We acknowledge that this event takes place on the traditional, occupied, and unceded Coast Salish Territories of the Squamish, Musqueam, and Tseil-Wauteuth peoples. In doing so, we recognize the impacts of genocide and extractivism which create the spaces in which we gather today, and thank our hosts in their stewardship and protection of the land for time immemorial.
Beyond the Women’s March: Inclusive and Intersectional Organizing
On January 21, millions of women and allies around the world took to the streets against the inauguration of a misogynist white supremacist to the highest office of the United States. The name of the movement, the Women’s March on Washington, was chosen in reference to the historical civil rights March on Washington for Jobs and Freedom, where Martin Luther King Jr. delivered the famous speech, "I Have a Dream.”
While it was assumed by many that the organizers of the Women’s March on Washington - Vancouver collaborated on a foundation of intersectionality, a statement released by Black Lives Matter Vancouver on January 20 demonstrated that there had been some major oversights in decision-making which contributed to the exclusion of critical voices in Vancouver’s march.
The Vancouver March went on and the criticism from the community did not fade—fuelling intense discussions on Facebook, including a thread of comments that were deleted from the event page by the main organizers. An apology statement was released a few days after the initial call-out, which included an invitation for conversation between the organizers of the march and Black Lives Matter - Vancouver.*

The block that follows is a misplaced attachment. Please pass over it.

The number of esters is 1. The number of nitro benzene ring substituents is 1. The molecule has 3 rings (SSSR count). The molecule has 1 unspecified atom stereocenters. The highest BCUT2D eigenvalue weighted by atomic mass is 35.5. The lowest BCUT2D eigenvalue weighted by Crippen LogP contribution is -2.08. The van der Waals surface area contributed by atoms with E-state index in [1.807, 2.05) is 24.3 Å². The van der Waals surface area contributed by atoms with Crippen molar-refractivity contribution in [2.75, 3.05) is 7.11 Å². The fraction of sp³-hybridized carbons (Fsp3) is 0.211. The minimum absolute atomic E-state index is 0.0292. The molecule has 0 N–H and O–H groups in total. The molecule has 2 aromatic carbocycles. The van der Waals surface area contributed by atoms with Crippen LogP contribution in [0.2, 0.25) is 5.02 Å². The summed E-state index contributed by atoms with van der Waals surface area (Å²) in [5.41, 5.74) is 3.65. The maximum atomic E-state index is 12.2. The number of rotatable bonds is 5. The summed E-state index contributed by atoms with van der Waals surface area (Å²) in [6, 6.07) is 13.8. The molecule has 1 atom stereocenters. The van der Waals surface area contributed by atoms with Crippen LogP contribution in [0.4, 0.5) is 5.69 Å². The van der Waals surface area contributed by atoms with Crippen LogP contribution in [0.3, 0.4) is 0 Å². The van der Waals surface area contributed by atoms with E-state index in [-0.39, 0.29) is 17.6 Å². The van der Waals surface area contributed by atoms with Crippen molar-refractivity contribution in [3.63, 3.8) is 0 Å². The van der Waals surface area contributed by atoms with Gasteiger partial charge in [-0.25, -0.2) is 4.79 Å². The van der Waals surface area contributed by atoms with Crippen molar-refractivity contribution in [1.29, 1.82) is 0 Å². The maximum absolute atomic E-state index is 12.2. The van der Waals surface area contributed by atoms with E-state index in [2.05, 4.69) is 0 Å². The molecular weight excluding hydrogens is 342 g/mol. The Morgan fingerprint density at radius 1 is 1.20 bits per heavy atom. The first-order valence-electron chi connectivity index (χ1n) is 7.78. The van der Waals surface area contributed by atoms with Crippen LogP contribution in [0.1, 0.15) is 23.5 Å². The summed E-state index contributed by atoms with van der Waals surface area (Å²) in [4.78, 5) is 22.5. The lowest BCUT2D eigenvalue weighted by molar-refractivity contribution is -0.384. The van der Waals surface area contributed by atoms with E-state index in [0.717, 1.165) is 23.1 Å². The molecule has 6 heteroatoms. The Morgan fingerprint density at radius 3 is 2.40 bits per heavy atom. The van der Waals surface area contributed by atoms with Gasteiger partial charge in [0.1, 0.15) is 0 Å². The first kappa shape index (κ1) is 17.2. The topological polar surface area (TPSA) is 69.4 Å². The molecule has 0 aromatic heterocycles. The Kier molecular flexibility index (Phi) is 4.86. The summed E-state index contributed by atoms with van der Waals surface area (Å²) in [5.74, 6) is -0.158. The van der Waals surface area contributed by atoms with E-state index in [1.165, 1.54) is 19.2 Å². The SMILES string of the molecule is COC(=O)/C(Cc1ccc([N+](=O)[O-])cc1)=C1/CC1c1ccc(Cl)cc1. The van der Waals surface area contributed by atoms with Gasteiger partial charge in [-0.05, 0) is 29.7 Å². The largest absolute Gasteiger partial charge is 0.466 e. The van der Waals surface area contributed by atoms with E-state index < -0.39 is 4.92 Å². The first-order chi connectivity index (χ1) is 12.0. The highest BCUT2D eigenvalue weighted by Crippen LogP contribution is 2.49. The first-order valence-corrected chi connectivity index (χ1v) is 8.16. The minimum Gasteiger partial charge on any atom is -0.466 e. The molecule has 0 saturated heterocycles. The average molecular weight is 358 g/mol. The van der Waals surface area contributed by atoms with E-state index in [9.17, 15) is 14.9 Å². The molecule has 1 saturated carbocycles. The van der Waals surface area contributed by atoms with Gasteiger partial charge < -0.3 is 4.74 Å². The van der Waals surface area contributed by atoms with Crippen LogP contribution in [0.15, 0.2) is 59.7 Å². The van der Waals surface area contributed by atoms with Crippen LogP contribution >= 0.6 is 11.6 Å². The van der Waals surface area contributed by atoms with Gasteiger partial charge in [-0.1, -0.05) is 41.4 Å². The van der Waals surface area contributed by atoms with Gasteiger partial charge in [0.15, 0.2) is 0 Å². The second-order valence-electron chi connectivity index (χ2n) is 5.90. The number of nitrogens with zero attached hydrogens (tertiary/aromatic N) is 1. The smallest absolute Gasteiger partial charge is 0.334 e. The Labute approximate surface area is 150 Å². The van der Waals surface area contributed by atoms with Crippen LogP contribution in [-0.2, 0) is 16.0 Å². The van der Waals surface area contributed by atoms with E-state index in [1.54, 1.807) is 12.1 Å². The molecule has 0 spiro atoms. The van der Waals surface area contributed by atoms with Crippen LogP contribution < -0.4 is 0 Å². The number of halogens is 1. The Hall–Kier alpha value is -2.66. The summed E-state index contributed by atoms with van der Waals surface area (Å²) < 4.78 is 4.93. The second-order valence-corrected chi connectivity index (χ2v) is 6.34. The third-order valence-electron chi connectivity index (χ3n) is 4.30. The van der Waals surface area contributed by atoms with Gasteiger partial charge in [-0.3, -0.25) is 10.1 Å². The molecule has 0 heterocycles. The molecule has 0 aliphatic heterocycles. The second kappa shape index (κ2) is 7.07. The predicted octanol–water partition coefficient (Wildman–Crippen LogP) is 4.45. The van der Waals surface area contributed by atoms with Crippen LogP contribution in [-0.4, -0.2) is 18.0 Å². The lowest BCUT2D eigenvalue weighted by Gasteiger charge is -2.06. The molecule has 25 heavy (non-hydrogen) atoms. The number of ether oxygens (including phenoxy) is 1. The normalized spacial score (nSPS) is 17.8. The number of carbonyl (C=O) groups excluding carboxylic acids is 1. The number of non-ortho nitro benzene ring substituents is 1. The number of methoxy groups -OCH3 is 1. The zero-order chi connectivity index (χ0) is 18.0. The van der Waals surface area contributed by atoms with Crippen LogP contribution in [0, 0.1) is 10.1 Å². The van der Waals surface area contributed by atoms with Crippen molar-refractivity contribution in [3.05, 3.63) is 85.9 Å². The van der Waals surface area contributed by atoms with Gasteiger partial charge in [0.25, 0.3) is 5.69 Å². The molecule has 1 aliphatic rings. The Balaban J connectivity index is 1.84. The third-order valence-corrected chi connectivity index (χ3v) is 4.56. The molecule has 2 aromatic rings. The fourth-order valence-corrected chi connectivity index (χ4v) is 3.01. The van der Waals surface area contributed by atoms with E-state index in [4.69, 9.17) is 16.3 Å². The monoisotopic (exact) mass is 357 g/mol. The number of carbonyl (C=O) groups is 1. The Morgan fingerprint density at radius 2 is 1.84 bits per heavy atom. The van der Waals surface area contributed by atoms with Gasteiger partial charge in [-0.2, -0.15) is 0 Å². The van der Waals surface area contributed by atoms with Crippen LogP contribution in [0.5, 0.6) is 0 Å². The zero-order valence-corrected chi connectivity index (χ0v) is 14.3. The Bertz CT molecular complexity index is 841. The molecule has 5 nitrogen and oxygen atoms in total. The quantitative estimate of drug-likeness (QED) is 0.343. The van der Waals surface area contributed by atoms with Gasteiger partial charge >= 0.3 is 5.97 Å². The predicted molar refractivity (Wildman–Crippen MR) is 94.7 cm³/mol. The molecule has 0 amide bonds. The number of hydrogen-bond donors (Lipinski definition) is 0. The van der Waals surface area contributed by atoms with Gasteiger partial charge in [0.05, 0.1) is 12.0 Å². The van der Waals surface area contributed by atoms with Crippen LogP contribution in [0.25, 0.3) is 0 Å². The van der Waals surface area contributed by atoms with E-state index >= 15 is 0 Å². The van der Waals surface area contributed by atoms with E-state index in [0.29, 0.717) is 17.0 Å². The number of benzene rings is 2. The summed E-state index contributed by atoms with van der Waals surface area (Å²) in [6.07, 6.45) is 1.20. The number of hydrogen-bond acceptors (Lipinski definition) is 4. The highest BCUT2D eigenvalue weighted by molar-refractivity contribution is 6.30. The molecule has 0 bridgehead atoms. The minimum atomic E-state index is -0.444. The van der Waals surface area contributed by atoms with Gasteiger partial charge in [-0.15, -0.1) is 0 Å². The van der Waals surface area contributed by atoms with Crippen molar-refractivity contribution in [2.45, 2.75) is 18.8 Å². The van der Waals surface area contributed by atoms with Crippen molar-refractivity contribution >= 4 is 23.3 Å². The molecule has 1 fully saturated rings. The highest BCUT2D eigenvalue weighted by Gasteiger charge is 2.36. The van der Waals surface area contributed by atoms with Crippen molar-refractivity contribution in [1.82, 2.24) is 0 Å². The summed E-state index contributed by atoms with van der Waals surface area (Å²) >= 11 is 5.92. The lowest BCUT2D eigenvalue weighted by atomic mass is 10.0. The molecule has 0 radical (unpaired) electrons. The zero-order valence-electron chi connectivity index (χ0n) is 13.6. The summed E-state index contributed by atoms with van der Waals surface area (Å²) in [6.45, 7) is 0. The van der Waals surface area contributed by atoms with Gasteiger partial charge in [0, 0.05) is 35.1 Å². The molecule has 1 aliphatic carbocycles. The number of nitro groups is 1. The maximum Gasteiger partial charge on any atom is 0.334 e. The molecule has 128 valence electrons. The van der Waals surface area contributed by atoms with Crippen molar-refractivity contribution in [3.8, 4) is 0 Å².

The conversations on social media have largely moved on—but is our work really done?
As a follow-up to the event, local organizers are holding a public discussion to deconstruct elements of the white-centric feminism that led to much of the poor representation witnessed at the March. The panelists—including individuals who attended and did not attend the March—will share their ideas on how to move forward as we continue to organize and build on the movement, with inclusivity and intersectionality at the forefront.
*The initial meeting between the organizers of the Women’s March on Washington - Vancouver and Black Lives Matter - Vancouver has already taken place.
Banner Credit: Angela Peoples holding sign (Kevin Banatte)
Stephanie Allen is a graduate student in the Urban Studies program at SFU and her research focuses on affordable housing policy and practice. She also works full-time as a real estate developer with a focus on multi-family housing, having worked for over 14 years in both the private and public sector in Alberta, Arizona, and in communities across BC. Stephanie keeps it real in her pursuit of adequate, affordable, and safe housing as basic human right which she sees as vital to creating healthy, inclusive, and equitable cities. She is currently working with members of the Black community on how to address the past displacement that occurred when the City of Vancouver erected the Georgia viaducts.
mia susan amir is a writer, interdisciplinary performer, curator, cultural organizer, and educator. Born in Israel/Occupied Palestine, mia is an anti-Zionist Jew of mixed Sephardic and Ashkenazi descent. She has lived most of her life in Vancouver, BC, on the unceded and occupied territories of the xʷməθkʷəy̓əm, sḵwx̱wú7mesh, and Tsleil-Waututh. mia is the Creative Director of The Story We Be (SWB), a Vancouver-based institute that centres the role of story in transformative political change, and collective healing. An instructor at SWB, and in Continuing Education at Langara College, and the University of British Columbia, mia teaches creative writing, interdisciplinary performance, and embodied creative-political praxis. An artist disabled by chronic illness, mia’s work creative and teaching work sits at the intersections of disability justice, feminism, anti-racism, anti-capitalism. She is learning what decolonization means in her practice of work and life as an uninvited settler. mia holds an MFA from Mills College, Oakland, CA, Traditional Ohlone Territories, and is a student of somatics and trauma.